The gnostic impulse lies deep within us, close to the bone. But God in His mercy has placed the resurrection of Jesus Christ right at the center of our faith. This means that in order to give way fully to gnosticism, we have to abandon the faith. And in the meantime, the saints are forced to deal with all their peripheral gnosticisms as part of their ongoing sanctification.
Whenever matter as such is disparaged over against that which is immaterial and “spiritual,” we are being tempted to gnosticism. Of course, it would be foolish to reject that which is truly spiritual—the point has to do with how the word spiritual is rightly defined. When the spiritual (as a term of praise) is assumed to be the opposite of the material, we have a problem. But when the spiritual is understood as that which is in submission to the Word of God, we are on firmer ground.
The devil is a spirit, a prince of the powers of the air, but this does not make him spiritual. But a man who makes love to his wife with a Biblical understanding shows that his carnal act is a spiritual act. A man who helps a non-Christian neighbor plant some shrubs has real dirt under his spiritual fingernails. But many Christians have a definition of what it means to be spiritual that requires them to try to become more like the devil. You believe there is one God? Good for you; the demons do, too. True spiritual knowledge is exhibited in what you do with matter—how you handle stuff.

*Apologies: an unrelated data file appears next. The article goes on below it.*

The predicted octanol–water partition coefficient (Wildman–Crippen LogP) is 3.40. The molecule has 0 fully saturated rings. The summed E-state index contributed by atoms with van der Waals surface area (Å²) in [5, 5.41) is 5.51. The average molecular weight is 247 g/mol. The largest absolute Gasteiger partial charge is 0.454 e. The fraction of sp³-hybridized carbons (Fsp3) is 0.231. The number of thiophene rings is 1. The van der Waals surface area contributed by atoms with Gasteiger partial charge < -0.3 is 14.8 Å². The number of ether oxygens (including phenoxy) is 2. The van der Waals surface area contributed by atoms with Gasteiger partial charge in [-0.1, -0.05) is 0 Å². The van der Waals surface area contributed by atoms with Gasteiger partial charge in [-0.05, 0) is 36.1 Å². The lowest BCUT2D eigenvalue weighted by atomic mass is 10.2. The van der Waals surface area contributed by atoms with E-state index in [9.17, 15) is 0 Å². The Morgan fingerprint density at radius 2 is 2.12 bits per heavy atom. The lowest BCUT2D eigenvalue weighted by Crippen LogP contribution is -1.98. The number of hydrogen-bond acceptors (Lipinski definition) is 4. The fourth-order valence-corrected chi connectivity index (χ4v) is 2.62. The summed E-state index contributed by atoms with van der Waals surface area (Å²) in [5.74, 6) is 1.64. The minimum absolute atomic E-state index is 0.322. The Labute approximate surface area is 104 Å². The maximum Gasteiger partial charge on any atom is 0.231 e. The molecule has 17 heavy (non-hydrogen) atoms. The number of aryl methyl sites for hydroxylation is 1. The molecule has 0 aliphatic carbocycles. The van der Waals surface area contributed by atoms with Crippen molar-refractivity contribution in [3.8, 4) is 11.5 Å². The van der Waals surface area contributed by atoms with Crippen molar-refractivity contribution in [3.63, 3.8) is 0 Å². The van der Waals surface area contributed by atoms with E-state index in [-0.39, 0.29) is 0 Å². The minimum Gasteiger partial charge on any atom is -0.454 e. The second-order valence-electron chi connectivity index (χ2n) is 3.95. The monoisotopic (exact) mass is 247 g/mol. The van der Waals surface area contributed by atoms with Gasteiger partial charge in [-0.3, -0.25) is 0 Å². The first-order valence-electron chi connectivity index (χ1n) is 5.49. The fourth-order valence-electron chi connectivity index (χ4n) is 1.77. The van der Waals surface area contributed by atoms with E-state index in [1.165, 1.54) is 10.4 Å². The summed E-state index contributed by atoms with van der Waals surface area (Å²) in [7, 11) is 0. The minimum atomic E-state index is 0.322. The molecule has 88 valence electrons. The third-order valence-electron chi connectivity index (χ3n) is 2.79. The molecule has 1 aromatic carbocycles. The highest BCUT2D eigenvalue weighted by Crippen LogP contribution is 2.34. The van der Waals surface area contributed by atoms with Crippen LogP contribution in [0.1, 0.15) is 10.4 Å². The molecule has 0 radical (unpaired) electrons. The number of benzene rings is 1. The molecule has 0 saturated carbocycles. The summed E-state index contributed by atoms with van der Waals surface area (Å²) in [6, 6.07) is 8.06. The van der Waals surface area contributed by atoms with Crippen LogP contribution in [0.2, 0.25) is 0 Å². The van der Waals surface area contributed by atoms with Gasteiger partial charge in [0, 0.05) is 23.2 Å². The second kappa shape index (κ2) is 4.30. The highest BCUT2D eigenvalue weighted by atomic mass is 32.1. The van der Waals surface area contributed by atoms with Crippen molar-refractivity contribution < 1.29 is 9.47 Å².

When Jesus rose from the dead, He showed His disciples His resurrected flesh. A spirit does not have flesh, as they well saw. When He appeared to them in the Upper Room, He went back and rummaged around in the fridge. A spirit does not eat. We therefore have, at the center of our faith, a stark, material fact. There He stood. Spirits don’t stand. There He walked, on the Mount of Olives, before He ascended.
The ramifications of this work outward like ripples in water. When Christ appears, we will become like Him, for we shall see Him as He is. Our lowly bodies will be conformed to the image of His glorious body. This means, incidentally, that we shall have bodies—forever and ever. We do not affirm, in any gnostic sense, the immortality of the soul. Our central hope is the resurrection of the dead, the resurrection of the body, 10 toes and all.
Of course, these bodies will be glorious beyond our comprehending. But this glory is not ethereal, weightless. The word glory brings with it the connotation of weight, a material concept.